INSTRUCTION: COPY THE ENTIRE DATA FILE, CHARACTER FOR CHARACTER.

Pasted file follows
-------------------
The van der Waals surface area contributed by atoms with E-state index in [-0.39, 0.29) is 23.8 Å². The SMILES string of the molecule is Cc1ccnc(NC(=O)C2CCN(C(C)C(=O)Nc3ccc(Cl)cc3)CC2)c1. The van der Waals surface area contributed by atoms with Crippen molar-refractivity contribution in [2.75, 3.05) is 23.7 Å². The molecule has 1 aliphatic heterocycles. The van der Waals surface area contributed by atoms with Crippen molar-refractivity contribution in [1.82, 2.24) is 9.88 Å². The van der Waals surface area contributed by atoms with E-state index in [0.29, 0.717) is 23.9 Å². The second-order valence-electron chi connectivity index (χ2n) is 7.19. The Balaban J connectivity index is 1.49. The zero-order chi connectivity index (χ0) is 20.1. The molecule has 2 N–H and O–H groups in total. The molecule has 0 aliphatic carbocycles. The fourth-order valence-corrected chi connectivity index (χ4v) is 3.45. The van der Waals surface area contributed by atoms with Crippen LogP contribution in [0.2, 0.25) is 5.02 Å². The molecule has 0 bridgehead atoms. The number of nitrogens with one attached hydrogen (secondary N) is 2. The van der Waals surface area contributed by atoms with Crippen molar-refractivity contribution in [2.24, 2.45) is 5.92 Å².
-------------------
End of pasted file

The van der Waals surface area contributed by atoms with E-state index in [-0.39, 0.29) is 23.8 Å². The SMILES string of the molecule is Cc1ccnc(NC(=O)C2CCN(C(C)C(=O)Nc3ccc(Cl)cc3)CC2)c1. The van der Waals surface area contributed by atoms with Crippen molar-refractivity contribution in [2.75, 3.05) is 23.7 Å². The molecule has 1 aliphatic heterocycles. The van der Waals surface area contributed by atoms with Crippen molar-refractivity contribution in [1.82, 2.24) is 9.88 Å². The van der Waals surface area contributed by atoms with E-state index in [0.29, 0.717) is 23.9 Å². The second-order valence-electron chi connectivity index (χ2n) is 7.19. The Balaban J connectivity index is 1.49. The zero-order chi connectivity index (χ0) is 20.1. The molecule has 2 N–H and O–H groups in total. The molecule has 0 aliphatic carbocycles. The fourth-order valence-corrected chi connectivity index (χ4v) is 3.45. The van der Waals surface area contributed by atoms with Crippen LogP contribution in [0.2, 0.25) is 5.02 Å². The molecule has 0 bridgehead atoms. The number of nitrogens with one attached hydrogen (secondary N) is 2. The van der Waals surface area contributed by atoms with Crippen molar-refractivity contribution in [2.24, 2.45) is 5.92 Å².